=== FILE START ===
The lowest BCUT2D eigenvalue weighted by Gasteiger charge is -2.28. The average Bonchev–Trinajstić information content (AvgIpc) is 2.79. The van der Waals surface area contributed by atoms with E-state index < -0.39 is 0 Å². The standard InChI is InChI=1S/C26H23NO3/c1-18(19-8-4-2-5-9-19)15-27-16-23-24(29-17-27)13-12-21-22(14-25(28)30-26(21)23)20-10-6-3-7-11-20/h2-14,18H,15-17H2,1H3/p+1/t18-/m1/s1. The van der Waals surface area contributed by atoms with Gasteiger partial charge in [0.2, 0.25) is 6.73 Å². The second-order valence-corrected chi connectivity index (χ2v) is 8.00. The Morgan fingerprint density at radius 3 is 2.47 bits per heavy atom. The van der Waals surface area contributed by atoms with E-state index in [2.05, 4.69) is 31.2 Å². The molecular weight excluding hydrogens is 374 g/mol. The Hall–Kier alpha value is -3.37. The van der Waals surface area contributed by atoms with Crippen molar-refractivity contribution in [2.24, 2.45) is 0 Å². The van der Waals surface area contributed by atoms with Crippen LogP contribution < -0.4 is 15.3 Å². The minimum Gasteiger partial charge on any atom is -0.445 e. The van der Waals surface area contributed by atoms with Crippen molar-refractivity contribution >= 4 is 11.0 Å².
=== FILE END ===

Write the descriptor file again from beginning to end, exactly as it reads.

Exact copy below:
The lowest BCUT2D eigenvalue weighted by Gasteiger charge is -2.28. The average Bonchev–Trinajstić information content (AvgIpc) is 2.79. The van der Waals surface area contributed by atoms with E-state index < -0.39 is 0 Å². The standard InChI is InChI=1S/C26H23NO3/c1-18(19-8-4-2-5-9-19)15-27-16-23-24(29-17-27)13-12-21-22(14-25(28)30-26(21)23)20-10-6-3-7-11-20/h2-14,18H,15-17H2,1H3/p+1/t18-/m1/s1. The van der Waals surface area contributed by atoms with Gasteiger partial charge in [0.2, 0.25) is 6.73 Å². The second-order valence-corrected chi connectivity index (χ2v) is 8.00. The Morgan fingerprint density at radius 3 is 2.47 bits per heavy atom. The van der Waals surface area contributed by atoms with E-state index in [2.05, 4.69) is 31.2 Å². The molecular weight excluding hydrogens is 374 g/mol. The Hall–Kier alpha value is -3.37. The van der Waals surface area contributed by atoms with Crippen molar-refractivity contribution in [2.24, 2.45) is 0 Å². The van der Waals surface area contributed by atoms with Crippen LogP contribution < -0.4 is 15.3 Å². The minimum Gasteiger partial charge on any atom is -0.445 e. The van der Waals surface area contributed by atoms with Crippen molar-refractivity contribution >= 4 is 11.0 Å².